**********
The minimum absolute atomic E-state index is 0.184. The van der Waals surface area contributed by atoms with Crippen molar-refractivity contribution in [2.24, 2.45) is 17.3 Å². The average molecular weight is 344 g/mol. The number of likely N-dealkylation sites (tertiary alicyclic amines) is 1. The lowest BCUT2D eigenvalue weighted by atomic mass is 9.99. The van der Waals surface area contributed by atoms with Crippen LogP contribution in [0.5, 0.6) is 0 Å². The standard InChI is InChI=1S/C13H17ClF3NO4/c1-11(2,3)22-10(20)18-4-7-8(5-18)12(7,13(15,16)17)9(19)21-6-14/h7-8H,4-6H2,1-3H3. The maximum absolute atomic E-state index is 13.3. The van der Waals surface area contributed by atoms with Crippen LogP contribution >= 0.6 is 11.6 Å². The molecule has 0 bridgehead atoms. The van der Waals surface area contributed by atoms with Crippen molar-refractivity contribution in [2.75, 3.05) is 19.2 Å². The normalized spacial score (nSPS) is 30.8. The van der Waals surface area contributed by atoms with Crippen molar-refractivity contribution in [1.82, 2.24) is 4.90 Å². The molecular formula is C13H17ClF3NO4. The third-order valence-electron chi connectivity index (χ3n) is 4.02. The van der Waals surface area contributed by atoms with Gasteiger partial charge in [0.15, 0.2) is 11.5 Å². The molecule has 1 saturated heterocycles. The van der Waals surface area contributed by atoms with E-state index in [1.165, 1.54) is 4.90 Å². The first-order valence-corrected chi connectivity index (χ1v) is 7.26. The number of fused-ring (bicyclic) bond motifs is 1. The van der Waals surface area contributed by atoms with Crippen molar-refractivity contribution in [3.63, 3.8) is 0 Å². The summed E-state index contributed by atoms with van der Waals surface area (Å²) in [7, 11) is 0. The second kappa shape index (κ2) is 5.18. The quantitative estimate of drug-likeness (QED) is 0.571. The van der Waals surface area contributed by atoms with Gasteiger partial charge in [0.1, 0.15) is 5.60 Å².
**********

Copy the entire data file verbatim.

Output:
The minimum absolute atomic E-state index is 0.184. The van der Waals surface area contributed by atoms with Crippen molar-refractivity contribution in [2.24, 2.45) is 17.3 Å². The average molecular weight is 344 g/mol. The number of likely N-dealkylation sites (tertiary alicyclic amines) is 1. The lowest BCUT2D eigenvalue weighted by atomic mass is 9.99. The van der Waals surface area contributed by atoms with Crippen LogP contribution in [0.5, 0.6) is 0 Å². The standard InChI is InChI=1S/C13H17ClF3NO4/c1-11(2,3)22-10(20)18-4-7-8(5-18)12(7,13(15,16)17)9(19)21-6-14/h7-8H,4-6H2,1-3H3. The maximum absolute atomic E-state index is 13.3. The van der Waals surface area contributed by atoms with Crippen LogP contribution >= 0.6 is 11.6 Å². The molecule has 0 bridgehead atoms. The van der Waals surface area contributed by atoms with Crippen molar-refractivity contribution in [2.75, 3.05) is 19.2 Å². The normalized spacial score (nSPS) is 30.8. The van der Waals surface area contributed by atoms with Crippen molar-refractivity contribution in [1.82, 2.24) is 4.90 Å². The molecular formula is C13H17ClF3NO4. The third-order valence-electron chi connectivity index (χ3n) is 4.02. The van der Waals surface area contributed by atoms with Gasteiger partial charge in [0.15, 0.2) is 11.5 Å². The molecule has 1 saturated heterocycles. The van der Waals surface area contributed by atoms with E-state index in [1.165, 1.54) is 4.90 Å². The first-order valence-corrected chi connectivity index (χ1v) is 7.26. The number of fused-ring (bicyclic) bond motifs is 1. The van der Waals surface area contributed by atoms with Crippen molar-refractivity contribution in [3.63, 3.8) is 0 Å². The summed E-state index contributed by atoms with van der Waals surface area (Å²) in [7, 11) is 0. The second kappa shape index (κ2) is 5.18. The quantitative estimate of drug-likeness (QED) is 0.571. The van der Waals surface area contributed by atoms with Gasteiger partial charge in [0.1, 0.15) is 5.60 Å².